In any case, the JPY now tests an intriguing level, that being the uptrend that’s been in place since late in Q1, almost bang on the 147 handle. Consensus heavily favours further JPY strength over the next 12 months, not least owing to the likelihood that, at long last, 2024 will mark the year that the Bank of Japan bring decades of ultra-easy policy to an end. While such an exit is almost certain to be slow, and gradual, in nature, it will likely come at a time when almost all other G10 central banks are actively beginning to ease policy. Positioning for such a theme is likely already under way, and would be set to gather increasing momentum on a break below this key uptrend.


Market Breadth

Poor market breadth has been a significant concern for many this year, with countless column inches having been taken up by the dominance of the ‘Magnificent Seven’ within the S&P 500, which have underpinned the broader index’s impressive 20% YTD gain. Of late, however, some signs have begun to emerge that market breadth is beginning to improve, as the end of the year nears. For instance, the proportion of S&P 500 members trading above their 50-day moving averages now sits at almost 85%, the highest such level since late-July.

This implies a greater, and broader, degree of participation in some of the recent upside that equities have seen, perhaps as portfolio managers embark on the traditional year-end ‘window dressing’ process, with some portfolio rebalancing thrown in for good measure. A further improvement in breadth would likely provide a further fillip for equities into year-end, where seasonality also typically provides a positive impetus.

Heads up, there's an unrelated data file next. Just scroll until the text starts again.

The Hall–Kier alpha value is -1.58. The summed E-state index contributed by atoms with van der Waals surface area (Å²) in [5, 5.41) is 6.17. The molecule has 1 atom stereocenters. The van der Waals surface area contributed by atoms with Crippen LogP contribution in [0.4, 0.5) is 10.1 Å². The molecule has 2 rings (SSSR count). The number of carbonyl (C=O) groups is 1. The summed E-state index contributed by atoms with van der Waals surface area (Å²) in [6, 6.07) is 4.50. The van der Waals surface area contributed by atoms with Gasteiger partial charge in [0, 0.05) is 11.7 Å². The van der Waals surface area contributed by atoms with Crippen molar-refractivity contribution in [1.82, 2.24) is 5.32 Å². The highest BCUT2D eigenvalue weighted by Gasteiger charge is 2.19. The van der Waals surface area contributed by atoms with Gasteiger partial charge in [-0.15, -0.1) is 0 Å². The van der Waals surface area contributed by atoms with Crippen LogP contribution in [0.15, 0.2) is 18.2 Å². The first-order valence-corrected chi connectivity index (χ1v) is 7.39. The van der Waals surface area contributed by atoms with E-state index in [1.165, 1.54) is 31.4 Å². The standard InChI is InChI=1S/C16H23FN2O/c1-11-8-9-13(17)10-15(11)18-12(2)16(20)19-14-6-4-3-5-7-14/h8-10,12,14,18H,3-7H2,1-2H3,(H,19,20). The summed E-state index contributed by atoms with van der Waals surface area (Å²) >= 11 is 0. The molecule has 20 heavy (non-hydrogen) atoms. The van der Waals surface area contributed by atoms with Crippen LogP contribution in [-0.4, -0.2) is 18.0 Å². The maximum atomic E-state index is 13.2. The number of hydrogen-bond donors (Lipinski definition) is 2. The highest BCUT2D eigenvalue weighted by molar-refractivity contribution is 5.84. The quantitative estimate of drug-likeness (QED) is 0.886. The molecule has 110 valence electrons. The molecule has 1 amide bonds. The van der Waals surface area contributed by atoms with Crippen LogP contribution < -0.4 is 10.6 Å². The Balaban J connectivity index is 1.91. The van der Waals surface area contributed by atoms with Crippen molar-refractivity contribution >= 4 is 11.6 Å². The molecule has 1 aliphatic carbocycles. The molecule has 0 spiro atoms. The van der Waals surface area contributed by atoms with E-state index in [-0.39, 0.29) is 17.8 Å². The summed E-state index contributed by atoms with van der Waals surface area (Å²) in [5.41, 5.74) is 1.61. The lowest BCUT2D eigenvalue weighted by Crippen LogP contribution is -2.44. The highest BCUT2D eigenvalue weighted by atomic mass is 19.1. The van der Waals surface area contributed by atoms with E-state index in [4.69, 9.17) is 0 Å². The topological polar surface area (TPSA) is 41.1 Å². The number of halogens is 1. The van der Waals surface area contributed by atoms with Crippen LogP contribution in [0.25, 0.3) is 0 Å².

The material provided here has not been prepared in accordance with legal requirements designed to promote the independence of investment research and as such is considered to be a marketing communication. Whilst it is not subject to any prohibition on dealing ahead of the dissemination of investment research we will not seek to take any advantage before providing it to our clients.

Pepperstone doesn’t represent that the material provided here is accurate, current or complete, and therefore shouldn’t be relied upon as such. The information, whether from a third party or not, isn’t to be considered as a recommendation; or an offer to buy or sell; or the solicitation of an offer to buy or sell any security, financial product or instrument; or to participate in any particular trading strategy. It does not take into account readers’ financial situation or investment objectives. We advise any readers of this content to seek their own advice. Without the approval of Pepperstone, reproduction or redistribution of this information isn’t permitted.